TrueCrypt 7.1a Released

A minor update to the TrueCrypt free open-source disk encryption tool arrived today, version 7.1a, some five months since the release of the previous stable version. I have upgraded several systems to the new version without issue, including two laptops with pre-boot authentication and full disk encryption, and a media server where I use TrueCrypt to create and work with encrypted file-container volumes as part of my backup process.

The new release came paired in typical fashion with the following barren waste of a changelog:


February 7, 2012

      Improvements and bug fixes:

  • Minor improvements and bug fixes  (Windows, Mac OS X, and Linux)

Beyond my usual bemoaning of the lack of transparency, I got it in my mind that I could stir the pot by running a diff of the source code going from 7.1 to 7.1a and sharing the complete changes here. But, the diff output is far too jumbled to make much sense of.

  • About two thirds of the changes are strictly in verbiage. Some text surrounding trademarking (that is unlikely to affect end users) has been subtracted from the license, for example.
  • There are bugfixes scattered throughout the source modules, that is for sure, but good luck isolating them. As far as I can tell they relate in part to sleep states, first install workflow, and system encryption install and upgrade.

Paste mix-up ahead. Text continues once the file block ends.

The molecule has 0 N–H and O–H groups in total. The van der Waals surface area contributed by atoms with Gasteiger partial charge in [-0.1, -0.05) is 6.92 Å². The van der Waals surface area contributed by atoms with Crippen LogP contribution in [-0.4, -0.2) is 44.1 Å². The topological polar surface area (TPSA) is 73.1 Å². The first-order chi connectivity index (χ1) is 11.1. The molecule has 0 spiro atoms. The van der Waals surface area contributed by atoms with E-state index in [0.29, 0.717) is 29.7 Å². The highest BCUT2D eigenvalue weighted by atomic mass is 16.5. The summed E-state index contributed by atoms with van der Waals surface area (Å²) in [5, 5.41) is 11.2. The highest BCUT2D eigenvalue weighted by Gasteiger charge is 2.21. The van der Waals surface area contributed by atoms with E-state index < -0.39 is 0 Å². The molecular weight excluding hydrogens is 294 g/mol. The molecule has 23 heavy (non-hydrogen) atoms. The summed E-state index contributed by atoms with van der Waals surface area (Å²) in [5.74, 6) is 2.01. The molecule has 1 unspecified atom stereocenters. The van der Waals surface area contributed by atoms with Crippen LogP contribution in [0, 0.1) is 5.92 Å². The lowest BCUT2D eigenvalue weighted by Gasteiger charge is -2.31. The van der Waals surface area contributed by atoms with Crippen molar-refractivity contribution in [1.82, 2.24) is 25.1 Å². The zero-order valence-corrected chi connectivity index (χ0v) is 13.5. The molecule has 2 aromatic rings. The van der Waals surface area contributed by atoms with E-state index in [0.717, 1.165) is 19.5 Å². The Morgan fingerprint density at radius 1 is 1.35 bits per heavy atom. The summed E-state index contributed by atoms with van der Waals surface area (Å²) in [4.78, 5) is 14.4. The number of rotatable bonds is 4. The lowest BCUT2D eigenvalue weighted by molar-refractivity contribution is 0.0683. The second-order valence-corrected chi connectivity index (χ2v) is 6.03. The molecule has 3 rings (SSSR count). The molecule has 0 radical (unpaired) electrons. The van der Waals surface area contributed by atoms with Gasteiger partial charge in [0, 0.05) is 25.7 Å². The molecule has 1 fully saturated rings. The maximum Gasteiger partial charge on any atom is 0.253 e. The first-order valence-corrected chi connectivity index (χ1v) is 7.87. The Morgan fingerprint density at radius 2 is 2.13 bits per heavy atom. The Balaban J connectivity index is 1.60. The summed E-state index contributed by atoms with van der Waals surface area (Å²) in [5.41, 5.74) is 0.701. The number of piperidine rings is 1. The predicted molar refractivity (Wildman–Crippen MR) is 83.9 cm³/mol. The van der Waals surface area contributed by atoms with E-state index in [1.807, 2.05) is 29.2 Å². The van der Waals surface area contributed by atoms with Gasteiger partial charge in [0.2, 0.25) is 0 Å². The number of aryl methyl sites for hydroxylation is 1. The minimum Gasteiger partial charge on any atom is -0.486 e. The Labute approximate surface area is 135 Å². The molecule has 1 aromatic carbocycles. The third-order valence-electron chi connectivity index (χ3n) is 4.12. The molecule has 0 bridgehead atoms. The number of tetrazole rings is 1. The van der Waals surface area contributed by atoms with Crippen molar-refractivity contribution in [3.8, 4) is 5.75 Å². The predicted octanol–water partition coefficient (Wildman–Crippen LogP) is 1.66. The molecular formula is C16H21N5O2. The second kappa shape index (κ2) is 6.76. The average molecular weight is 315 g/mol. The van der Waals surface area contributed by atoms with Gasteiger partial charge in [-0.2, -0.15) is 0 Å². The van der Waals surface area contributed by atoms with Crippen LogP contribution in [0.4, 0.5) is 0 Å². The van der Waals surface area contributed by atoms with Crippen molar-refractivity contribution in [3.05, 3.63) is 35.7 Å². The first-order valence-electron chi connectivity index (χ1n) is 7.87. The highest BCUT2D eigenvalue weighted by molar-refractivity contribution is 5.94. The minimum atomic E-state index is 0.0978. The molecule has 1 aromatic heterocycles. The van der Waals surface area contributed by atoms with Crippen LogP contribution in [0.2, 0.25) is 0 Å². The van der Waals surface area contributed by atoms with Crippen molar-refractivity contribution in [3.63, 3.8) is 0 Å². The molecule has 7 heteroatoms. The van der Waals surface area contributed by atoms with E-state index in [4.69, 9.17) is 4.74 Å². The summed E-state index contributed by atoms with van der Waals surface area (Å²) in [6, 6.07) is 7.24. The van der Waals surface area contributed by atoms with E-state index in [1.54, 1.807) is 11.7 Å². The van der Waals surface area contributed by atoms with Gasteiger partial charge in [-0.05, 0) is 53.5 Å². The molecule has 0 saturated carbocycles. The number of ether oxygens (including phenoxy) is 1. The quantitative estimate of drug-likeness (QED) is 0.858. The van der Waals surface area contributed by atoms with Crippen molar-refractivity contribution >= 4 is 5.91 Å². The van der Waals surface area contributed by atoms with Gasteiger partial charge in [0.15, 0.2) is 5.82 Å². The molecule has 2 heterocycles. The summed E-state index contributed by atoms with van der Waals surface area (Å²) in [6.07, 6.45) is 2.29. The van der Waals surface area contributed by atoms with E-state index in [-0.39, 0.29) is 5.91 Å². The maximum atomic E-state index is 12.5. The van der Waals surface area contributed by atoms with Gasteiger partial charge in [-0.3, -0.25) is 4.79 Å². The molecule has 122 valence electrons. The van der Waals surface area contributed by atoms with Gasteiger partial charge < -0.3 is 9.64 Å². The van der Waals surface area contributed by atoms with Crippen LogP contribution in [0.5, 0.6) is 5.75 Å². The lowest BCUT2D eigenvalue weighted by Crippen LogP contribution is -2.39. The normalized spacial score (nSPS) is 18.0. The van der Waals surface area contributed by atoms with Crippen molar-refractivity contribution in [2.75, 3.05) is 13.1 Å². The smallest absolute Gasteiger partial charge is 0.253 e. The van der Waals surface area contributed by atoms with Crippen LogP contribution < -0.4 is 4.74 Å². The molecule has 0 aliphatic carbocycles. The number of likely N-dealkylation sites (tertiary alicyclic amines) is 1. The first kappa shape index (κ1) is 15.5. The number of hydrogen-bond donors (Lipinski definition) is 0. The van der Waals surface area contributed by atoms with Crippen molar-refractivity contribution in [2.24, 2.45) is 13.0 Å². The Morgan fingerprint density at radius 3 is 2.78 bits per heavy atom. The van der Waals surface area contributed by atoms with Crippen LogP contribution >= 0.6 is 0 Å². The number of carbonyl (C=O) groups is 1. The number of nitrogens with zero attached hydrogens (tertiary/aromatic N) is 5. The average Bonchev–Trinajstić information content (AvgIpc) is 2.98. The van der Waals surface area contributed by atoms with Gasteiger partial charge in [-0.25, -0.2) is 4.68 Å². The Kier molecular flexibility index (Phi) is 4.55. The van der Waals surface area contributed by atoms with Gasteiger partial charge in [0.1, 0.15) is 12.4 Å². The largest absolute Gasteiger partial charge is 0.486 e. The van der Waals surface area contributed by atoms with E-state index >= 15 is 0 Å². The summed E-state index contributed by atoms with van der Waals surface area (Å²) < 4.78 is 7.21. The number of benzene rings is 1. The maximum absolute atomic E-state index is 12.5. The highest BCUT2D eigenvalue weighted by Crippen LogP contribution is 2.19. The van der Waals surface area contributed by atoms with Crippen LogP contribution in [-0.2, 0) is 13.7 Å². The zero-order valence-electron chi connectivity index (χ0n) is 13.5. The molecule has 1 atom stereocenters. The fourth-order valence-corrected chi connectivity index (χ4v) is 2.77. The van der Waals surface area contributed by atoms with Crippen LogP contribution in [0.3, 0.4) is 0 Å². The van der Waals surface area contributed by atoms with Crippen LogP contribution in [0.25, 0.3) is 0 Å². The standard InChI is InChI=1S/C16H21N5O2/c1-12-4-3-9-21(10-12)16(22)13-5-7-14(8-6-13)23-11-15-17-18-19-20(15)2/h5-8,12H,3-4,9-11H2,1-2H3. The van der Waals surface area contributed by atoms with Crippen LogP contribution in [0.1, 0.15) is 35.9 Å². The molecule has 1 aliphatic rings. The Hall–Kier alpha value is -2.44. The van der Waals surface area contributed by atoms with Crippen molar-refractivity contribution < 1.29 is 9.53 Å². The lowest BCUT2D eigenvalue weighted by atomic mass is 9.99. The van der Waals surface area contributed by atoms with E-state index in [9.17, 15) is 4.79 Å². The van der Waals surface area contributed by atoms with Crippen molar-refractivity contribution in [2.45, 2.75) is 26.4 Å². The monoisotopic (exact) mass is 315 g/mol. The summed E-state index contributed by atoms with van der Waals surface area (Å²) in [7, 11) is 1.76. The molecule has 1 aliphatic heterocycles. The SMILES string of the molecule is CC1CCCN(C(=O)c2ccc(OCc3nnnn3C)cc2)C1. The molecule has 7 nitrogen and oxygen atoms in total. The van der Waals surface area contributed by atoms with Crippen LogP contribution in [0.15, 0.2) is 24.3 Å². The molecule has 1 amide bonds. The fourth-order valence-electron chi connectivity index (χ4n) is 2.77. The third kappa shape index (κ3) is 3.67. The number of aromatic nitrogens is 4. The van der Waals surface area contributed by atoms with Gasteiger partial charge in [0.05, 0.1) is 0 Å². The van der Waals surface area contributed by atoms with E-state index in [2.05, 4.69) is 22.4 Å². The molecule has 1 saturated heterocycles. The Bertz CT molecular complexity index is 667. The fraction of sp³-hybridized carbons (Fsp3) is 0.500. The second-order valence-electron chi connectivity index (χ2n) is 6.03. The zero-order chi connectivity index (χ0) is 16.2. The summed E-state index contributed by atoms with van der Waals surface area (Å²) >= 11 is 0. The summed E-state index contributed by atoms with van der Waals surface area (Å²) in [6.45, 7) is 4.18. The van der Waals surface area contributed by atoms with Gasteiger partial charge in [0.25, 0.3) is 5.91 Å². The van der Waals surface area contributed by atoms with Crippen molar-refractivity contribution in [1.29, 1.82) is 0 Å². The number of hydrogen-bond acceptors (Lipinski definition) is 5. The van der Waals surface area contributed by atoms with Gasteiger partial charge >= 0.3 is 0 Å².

• There are some apparently cosmetic changes related to the authors’ donation campaign where it plugs with the application’s front-end.
  • There is some housekeeping, just updating version markers and dates and the like.

I could post the complete diff but it serves poorly to illustrate what a user who trusts the security of their irreplaceable data to the authors of TrueCrypt would really like to know: exactly what was broken, exactly what was fixed, exactly how many issues were addressed, and exactly how these fixes were accomplished.

Many open-source software development projects make a web-based bug and change tracking system available (WordPress trac comes to mind) so that members of the community that desire this level of insight have unrestricted and transparent access both to consume and to contribute. TrueCrypt does not. It so happens there is more to open-source than just “here is the source.”


TrueCrypt Homepage

TrueCrypt Release Notes

TrueCrypt Download Latest Stable Version


  1. Anonymous Cowboy

    What you’re actually saying is ; not only can I not be bothered to read the source code, but I also want you to, in addition to provide me with free full disk encryption software, find the time to comment and track all changes to the source code. Again, primarily becuase I can’t be bothered to do so.

    Why don’t you donate several thousand euro – then you have SOME basis to whine.

  2. scott

    I scripted my own diff of the full source code of the sequential versions and pored through the results in order to research the exact changes. You call that “not reading the source”?

    I have to do this for every release because the authors never provide a meaningful changelog. No user should ever be expected (and most are unable) to do this for any software, free or otherwise.

    The providers should be expected to at least summarize the changes and spend more than five words doing so, and particularly in the security space where transparency matters.

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